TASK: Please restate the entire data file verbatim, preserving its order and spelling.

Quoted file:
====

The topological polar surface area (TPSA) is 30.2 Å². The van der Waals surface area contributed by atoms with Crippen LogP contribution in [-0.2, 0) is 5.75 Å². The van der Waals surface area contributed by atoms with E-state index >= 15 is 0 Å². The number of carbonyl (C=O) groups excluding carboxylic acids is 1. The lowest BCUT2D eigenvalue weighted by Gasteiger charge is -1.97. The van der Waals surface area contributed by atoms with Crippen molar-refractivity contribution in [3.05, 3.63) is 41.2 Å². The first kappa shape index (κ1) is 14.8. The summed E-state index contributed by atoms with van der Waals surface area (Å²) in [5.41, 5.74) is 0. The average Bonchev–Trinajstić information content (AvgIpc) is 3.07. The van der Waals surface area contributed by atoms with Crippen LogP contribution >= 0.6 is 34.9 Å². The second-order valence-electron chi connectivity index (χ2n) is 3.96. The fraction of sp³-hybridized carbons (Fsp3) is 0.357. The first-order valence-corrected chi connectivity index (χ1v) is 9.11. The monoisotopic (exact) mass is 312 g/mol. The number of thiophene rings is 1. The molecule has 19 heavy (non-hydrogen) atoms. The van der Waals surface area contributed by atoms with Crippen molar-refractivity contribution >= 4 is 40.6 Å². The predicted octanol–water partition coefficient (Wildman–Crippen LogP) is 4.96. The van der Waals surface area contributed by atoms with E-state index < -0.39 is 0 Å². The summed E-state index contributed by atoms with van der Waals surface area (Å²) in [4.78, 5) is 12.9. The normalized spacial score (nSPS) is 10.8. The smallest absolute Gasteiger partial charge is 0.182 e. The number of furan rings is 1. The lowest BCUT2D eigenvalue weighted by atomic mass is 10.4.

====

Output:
The topological polar surface area (TPSA) is 30.2 Å². The van der Waals surface area contributed by atoms with Crippen LogP contribution in [-0.2, 0) is 5.75 Å². The van der Waals surface area contributed by atoms with E-state index >= 15 is 0 Å². The number of carbonyl (C=O) groups excluding carboxylic acids is 1. The lowest BCUT2D eigenvalue weighted by Gasteiger charge is -1.97. The van der Waals surface area contributed by atoms with Crippen molar-refractivity contribution in [3.05, 3.63) is 41.2 Å². The first kappa shape index (κ1) is 14.8. The summed E-state index contributed by atoms with van der Waals surface area (Å²) in [5.41, 5.74) is 0. The average Bonchev–Trinajstić information content (AvgIpc) is 3.07. The van der Waals surface area contributed by atoms with Crippen LogP contribution >= 0.6 is 34.9 Å². The second-order valence-electron chi connectivity index (χ2n) is 3.96. The fraction of sp³-hybridized carbons (Fsp3) is 0.357. The first-order valence-corrected chi connectivity index (χ1v) is 9.11. The monoisotopic (exact) mass is 312 g/mol. The number of thiophene rings is 1. The molecule has 19 heavy (non-hydrogen) atoms. The van der Waals surface area contributed by atoms with Crippen molar-refractivity contribution >= 4 is 40.6 Å². The predicted octanol–water partition coefficient (Wildman–Crippen LogP) is 4.96. The van der Waals surface area contributed by atoms with E-state index < -0.39 is 0 Å². The summed E-state index contributed by atoms with van der Waals surface area (Å²) in [4.78, 5) is 12.9. The normalized spacial score (nSPS) is 10.8. The smallest absolute Gasteiger partial charge is 0.182 e. The number of furan rings is 1. The lowest BCUT2D eigenvalue weighted by atomic mass is 10.4.